July 6, 2012
Chilton Receives NSF Grant for Collaborative Research
Congratulations to Elizabeth Chilton (anthropology) who has been awarded $237,921 from the National Science Foundation as PI for a collaborative research grant entitled "Interacting Influences of Climate, Land Use, and Other Disturbances on Regime Shifts in Forest Ecosystems: Holocene Dynamics in the Northeastern United States." The total project budget is $1.1 million and includes collaborators from Harvard University and the University of Wyoming.
The manner in which climate change, human land-use and natural disturbances interact to disrupt natural systems remains a critical concern for science and society. With increasing rates of climate and land-use change, the rate and magnitude of ecosystem changes will likely increase with major effects on critical services to humankind, including the availability of natural resources and the ability of nature to buffer climate impacts.
This research project will advance the understanding of how climate change interacts with human and natural disturbances to generate abrupt ecological changes by developing and analyzing a rich array of paleoecological, paleoclimatic, and archaeological data over the past 13,000 years. The study will focus on periods characterized by sharp declines in oak and hemlock due to rapid climate change, major droughts, insect outbreaks, changing human-population and land-use regimes (e.g., deforestation, fire) at ca. 6000, 5500, and 4000 yr BP and the time of European settlement.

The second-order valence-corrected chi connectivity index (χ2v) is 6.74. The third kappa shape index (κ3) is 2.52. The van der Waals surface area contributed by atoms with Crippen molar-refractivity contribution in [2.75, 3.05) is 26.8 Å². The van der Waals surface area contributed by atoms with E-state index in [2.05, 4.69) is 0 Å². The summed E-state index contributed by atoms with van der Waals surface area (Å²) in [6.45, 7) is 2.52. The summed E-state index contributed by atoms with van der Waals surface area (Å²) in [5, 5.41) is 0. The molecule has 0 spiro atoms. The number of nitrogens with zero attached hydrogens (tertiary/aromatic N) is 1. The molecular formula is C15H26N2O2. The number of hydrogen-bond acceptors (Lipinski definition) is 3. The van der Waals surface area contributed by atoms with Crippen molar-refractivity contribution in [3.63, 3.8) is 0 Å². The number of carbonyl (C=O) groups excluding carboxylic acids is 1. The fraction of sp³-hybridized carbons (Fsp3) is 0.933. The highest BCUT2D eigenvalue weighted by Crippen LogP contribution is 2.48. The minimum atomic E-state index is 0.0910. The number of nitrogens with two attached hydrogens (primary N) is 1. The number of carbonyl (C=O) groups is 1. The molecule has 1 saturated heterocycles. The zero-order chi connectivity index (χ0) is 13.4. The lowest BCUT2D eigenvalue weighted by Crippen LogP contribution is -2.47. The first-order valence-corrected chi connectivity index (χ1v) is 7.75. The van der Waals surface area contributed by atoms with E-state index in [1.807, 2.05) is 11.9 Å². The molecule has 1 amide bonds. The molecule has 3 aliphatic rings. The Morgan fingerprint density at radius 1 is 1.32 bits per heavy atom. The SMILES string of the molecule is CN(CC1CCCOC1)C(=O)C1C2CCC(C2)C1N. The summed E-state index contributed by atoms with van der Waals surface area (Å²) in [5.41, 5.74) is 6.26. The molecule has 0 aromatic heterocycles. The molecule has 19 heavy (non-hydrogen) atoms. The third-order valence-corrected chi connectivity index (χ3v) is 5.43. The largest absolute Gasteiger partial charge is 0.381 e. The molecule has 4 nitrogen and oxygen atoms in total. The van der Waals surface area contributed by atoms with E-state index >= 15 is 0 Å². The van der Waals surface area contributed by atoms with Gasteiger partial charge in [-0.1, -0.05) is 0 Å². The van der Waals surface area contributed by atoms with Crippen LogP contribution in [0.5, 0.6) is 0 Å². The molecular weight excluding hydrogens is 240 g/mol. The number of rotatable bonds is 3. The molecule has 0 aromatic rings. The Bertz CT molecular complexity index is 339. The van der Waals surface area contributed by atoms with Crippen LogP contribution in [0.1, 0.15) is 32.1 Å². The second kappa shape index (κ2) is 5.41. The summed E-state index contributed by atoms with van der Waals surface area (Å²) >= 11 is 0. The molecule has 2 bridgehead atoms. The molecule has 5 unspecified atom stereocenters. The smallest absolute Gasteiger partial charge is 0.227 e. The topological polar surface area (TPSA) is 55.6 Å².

New methodologies will be applied to analyze ecosystem change and to explore the consequences for the earth's future. The research will concentrate on southern New England and three important, contrasting landscapes: the coast (Cape Cod and islands), near-coastal wetland area (Taunton River), and the inland-riverine area of the Connecticut and Deerfield Rivers.
The collaborators will apply their strengths in ecological, biophysical and social science to advance: interdisciplinary training at undergraduate, graduate, postdoctoral and mid-career levels; communication and engagement with broad audiences of scientists, decision makers, and policy makers; and environmental and conservation policy. These efforts will capitalize on existing institutional strengths including the Harvard Forest Programs in Science and Policy Integration; the Emerson College undergraduate program in Science Communication; and graduate programs in Geology and Geophysics at the University of Wyoming and Anthropology and Archaeology at the University of Massachusetts.